Cette thèse peut sembler personnelle et je n’entends pas la proposer de façon dogmatique. Mais en me mêlant au milieu du café à Montréal, j’ai accumulé un certain nombre d’impressions qu’il me ferait plaisir de partager. Il y a même de la «pensée magique» dans tout ça en ce sens qu’il me semble plus facile de rebâtir la scène montréalaise du café si nous avons une idée assez juste de ce qui constitue la spécificité montréalaise.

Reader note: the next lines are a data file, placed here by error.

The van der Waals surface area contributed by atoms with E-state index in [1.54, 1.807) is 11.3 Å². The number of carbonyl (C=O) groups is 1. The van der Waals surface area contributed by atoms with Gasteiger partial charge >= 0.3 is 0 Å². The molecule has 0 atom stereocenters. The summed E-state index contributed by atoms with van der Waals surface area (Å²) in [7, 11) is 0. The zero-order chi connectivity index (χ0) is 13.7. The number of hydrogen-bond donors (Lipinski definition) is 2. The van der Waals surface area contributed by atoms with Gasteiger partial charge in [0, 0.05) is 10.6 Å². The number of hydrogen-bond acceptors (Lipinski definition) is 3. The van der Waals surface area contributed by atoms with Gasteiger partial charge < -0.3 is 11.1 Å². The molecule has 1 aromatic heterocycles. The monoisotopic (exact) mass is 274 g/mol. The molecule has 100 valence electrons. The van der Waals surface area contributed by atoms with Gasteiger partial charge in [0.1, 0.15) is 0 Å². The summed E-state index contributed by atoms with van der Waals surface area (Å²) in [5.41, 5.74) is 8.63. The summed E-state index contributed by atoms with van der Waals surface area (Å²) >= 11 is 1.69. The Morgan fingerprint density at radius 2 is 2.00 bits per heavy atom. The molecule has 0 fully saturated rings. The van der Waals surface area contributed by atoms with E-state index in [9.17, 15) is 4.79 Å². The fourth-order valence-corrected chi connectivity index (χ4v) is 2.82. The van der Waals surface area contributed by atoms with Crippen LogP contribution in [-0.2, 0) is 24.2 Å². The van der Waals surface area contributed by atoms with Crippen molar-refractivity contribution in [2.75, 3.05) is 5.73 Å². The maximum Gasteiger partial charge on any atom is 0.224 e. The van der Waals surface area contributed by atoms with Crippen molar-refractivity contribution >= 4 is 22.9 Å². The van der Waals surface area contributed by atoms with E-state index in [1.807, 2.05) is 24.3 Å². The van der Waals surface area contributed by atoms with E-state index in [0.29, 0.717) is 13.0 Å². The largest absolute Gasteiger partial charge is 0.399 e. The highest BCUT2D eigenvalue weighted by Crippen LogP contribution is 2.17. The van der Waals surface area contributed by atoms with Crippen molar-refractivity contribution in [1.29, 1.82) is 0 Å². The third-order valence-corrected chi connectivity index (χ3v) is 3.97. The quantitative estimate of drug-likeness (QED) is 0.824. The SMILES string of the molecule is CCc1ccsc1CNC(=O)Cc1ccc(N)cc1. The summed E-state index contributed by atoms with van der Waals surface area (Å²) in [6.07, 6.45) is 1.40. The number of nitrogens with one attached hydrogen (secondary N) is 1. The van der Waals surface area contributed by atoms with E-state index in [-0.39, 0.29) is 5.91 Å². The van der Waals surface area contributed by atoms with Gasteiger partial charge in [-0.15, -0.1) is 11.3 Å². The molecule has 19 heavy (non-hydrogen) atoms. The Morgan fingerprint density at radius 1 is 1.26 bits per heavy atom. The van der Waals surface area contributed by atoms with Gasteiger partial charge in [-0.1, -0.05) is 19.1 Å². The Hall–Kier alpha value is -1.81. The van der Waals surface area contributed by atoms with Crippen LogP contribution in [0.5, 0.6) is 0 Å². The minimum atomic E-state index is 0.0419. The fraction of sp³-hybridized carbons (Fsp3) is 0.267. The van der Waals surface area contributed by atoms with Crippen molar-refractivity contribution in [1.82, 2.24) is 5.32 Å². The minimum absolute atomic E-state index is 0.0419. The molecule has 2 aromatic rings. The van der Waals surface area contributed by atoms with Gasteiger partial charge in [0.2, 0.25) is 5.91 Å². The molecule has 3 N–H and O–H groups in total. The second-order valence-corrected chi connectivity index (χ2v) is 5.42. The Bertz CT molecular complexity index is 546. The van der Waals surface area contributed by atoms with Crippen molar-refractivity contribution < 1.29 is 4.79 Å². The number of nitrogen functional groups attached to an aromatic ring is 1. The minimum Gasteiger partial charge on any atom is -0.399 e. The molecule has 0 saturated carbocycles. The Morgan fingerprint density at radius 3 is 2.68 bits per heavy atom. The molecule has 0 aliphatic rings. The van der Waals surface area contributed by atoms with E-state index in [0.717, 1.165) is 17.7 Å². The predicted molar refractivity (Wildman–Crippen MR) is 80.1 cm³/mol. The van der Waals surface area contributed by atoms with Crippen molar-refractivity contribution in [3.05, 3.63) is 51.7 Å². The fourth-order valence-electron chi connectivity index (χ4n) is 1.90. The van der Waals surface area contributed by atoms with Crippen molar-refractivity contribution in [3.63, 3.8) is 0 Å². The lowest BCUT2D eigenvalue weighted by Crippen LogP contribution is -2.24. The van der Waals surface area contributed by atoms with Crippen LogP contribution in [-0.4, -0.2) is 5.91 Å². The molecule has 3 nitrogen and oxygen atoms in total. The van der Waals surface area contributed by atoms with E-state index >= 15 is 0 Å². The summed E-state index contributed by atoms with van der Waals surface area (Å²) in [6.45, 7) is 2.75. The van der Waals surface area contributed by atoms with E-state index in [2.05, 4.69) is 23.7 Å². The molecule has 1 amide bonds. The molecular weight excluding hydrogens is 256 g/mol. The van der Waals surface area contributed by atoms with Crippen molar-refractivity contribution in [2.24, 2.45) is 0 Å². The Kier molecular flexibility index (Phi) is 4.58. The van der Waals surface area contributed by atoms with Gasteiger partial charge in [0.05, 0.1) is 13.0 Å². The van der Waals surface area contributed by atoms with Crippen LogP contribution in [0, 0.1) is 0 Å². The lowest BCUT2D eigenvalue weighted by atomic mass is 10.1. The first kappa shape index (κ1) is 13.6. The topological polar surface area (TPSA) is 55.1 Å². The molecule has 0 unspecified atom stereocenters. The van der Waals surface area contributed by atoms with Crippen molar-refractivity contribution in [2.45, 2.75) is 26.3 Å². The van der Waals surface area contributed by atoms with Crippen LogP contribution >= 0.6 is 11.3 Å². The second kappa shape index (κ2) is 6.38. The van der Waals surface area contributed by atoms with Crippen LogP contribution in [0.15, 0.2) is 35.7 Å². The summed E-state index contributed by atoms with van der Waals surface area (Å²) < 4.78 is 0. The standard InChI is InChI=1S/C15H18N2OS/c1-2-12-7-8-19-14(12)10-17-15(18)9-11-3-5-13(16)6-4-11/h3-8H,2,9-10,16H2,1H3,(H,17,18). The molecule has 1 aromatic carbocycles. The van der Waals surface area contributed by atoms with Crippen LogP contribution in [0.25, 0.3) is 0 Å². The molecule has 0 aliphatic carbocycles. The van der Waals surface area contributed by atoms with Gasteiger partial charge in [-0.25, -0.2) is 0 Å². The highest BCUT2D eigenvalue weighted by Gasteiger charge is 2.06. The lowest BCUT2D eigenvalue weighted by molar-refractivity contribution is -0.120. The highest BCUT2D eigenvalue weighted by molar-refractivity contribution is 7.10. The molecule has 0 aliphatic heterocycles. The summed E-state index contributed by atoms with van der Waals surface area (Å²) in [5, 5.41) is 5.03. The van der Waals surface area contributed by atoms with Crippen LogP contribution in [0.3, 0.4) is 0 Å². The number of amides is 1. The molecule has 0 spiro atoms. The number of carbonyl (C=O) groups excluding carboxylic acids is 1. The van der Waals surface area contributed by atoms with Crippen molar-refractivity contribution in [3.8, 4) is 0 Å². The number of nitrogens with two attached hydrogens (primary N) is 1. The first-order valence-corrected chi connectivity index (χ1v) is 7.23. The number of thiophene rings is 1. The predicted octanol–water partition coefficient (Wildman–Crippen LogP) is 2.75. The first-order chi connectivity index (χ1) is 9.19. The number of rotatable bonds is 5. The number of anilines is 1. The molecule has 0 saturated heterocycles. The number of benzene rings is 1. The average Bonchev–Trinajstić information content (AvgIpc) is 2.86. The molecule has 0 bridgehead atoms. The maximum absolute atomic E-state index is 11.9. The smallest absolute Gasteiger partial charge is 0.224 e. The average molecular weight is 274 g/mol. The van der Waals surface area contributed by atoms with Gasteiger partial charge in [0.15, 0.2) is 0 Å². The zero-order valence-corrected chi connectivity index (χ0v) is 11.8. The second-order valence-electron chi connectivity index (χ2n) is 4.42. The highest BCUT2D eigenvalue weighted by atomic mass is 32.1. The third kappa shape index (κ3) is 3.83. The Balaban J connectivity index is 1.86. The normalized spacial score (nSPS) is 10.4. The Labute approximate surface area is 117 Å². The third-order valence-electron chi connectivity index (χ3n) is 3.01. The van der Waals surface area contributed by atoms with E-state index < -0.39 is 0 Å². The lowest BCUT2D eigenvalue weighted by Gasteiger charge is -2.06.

11 Comments | tags: 49th Parallel Coffee Roasters, acide, adolescence, Ahuntsic, allongé, amateurs, amer, Anthony Benda, arabica, arômes, arômes de torréfaction, arômes variétaux, assemblage, Aux deux Marie, éthique, balance gustative, barista, bière, Brûlerie Saint-Senis, brouillons, café arabica, café au lait, café équitable, café éthique, Café Brossard, Café Dépôt, café et vin, Café Femenino, Café Genova, Café Myriade, Café Mystique, Café Olimpico, café piston, café robusta, Café Santé Veritas, Café Solo, Café Terra, Café Union, cafés italiens, cafetière à piston, cafetière piston, Caffè Artigiano, Caffè ArtJava, Caffè in Gamba, Caffè Italia, Caffè Italia Montreal, caffè latte, Caffè Vivace, Canadian Barista Championship, cappuccino, Carlo Granito, Cartierville, cépage, Côte Ouest, chimie du café, chocolat, Club Social, coffea arabica, coffea canephora, CoffeeGeek, communauté italienne, communauté montréalaise d'amateurs de cafés, dégustation du café, direct trade, domaine, domaine culinaire, effet du papillon social, enthousiastes, espresso allongé, ethnographie, Europe, expresso, filtre conique, fraîcheur du café, France, gaz carbonique, geek de café, granita, Immanuel Wallerstein, Intelligentsia Coffee, intellos, Italie du Nord, Italie du Sud, Jean-François Leduc, juge de barista, Kraft, La Maison verte, La Petite ardoise, latte, latte art, latte macchiato, macchiato, Mauro Maltoni, mélange à espresso, mémoires, Mike Piccolo, milk-based, Moi & Café, mondialisation, Montreal Coffee Renaissance, Montreal Espresso Scene, Nestlé, notoriété, Notre-Dame-de-Grâce, onde de choc, origine, Outremont, oxydation, panforte, papillon social, Paris, pensée magique, Petite-Italie, Petite-Patrie, Plateau Mont-Royal, Proctor & Gamble, PT's Coffee, pyrolise, quartiers de Montréal, Renaissance montréalaise du café, Rive-Gauche, robusta, Rosemont-La Petite Patrie, Saint-Henri, Saint-Léonard, salade mixte, Sammy Piccolo, Santropol, Sara Lee, scènce montréalaise du café, Scott Rao, Second Cup, Sevan Istanboulian, siphon, Spiro Karagianopoulos, sucré, supermarché Latina, terroir, thé, Third Wave, Third Wave Coffee, Third Wavers, Tim Hortons, Toi, Moi & Café, torréfaction, trip to origin, troisième vague, Van Houtte, Vancouver, végétaliens, vignoble, Villeray, Vince Piccolo, Wallerstein, West Coast, Westmount, World Barista Championship, Zoka, œnologie | posted in alimentation, alter-mondialistes, café, cafés, Caffè in Gamba, coffee scenes, comment-fishing, Crazy Predictions, cuisine, culinary, Cup of Excellence, diversité, drinks, espresso, Ethnography, français, Francophonie, geeks, glocalisation, grassroots, Institutions, Montreal, nostalgie, Personnel, Placeholders, predictions, Québec, ramblings, réseaux sociaux, shameless plug, social, social networks, Starbucks, wishful thinking